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Marlborough Town Council
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Alfie Johnson - in his own words

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Alfie Johnson passed away on 7 May 2019 aged 88. 

In 2016 we put together a small exhibition on the history of the town during the past 90 years to celebrate HM The Queen's 90th birthday as the theme for the town's annual Civic Service held at St Mary's Church. Former Town Cryer and well-loved local resident Alfie Johnson was a few years off his own 90th birthday, having only recently handed over his bell to another well-known member of our community - former Special Constable Mike Tupman. We asked Alfie if he would be prepared to share his memories of the last "nearly-90" years with us to form part of that exhibition, and he kindly invited Dawn Whitehall (a member of our team who was helping put the exhibition together), round to his house to look through his carefully recorded archive of photographs, diaries and news clippings.  As he said himself, some of the facts and dates may not be quite right but we hope you'll overlook that.

For those of you who didn't see the exhibition, and as a lasting tribute to Alfie, we thought it would be appropriate to share this record of some of his memories with you. Click any of the images to enlarge them.

                                                                                                                                     

 

Alfie's story

On 20 December 1930 Alfred William Johnson was born by gaslight in the front bedroom at 23 Kingsbury Street to Beatrice Alice & Ernest Alfred Johnson. He was their first child and would turn out to be their only child.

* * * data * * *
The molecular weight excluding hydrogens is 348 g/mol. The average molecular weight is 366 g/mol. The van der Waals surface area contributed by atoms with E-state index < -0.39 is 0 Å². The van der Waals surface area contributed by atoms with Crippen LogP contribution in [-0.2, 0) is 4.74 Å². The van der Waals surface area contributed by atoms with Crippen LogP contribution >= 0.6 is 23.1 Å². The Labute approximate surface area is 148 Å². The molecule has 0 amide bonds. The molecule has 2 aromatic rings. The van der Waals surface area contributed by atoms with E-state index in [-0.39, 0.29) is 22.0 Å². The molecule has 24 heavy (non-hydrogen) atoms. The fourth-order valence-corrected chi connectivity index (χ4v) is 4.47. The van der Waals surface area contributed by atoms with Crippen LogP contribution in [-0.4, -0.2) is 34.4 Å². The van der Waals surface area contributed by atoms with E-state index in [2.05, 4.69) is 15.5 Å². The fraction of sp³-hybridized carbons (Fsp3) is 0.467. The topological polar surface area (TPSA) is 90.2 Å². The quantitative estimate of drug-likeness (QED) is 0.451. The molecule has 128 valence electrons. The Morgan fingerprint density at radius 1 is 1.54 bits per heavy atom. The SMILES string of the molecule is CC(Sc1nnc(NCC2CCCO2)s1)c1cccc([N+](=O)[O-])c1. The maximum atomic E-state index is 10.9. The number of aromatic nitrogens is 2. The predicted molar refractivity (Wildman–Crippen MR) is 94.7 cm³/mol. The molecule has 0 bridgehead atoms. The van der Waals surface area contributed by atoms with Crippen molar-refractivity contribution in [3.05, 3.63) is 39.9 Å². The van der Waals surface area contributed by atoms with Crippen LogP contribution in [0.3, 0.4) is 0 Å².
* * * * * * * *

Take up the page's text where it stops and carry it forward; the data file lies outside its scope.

Ernest, Alfie's father, received a back injury in The Great War and in 1935 he caught pneumonia.  These were the days before antibiotics so this was a serious illness, and sadly he passed away at Savernake Hospital when Alfie was 4 years old.  Alfie and his mother moved next door to 24 Kingsbury Street soon after.

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Alfie went to infant school in Herd Street before moving up to St Peter's Boys School in the High Street. Alfie chuckled as he remembered that you wore short trousers until you left school in those days, and in the last few years he had to carry his gas mask to school with him too. If there was a bombing raid it was straight across to the air raid shelter in St Peter's church.

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 While a young boy Alfie's mother took him to listen to the St Mary's Church Choir, and his lifelong love of music was born. He joined the choir and attended many festivals with them and while a member someone suggested he might like to learn to play the euphonium.

1940s and 1950s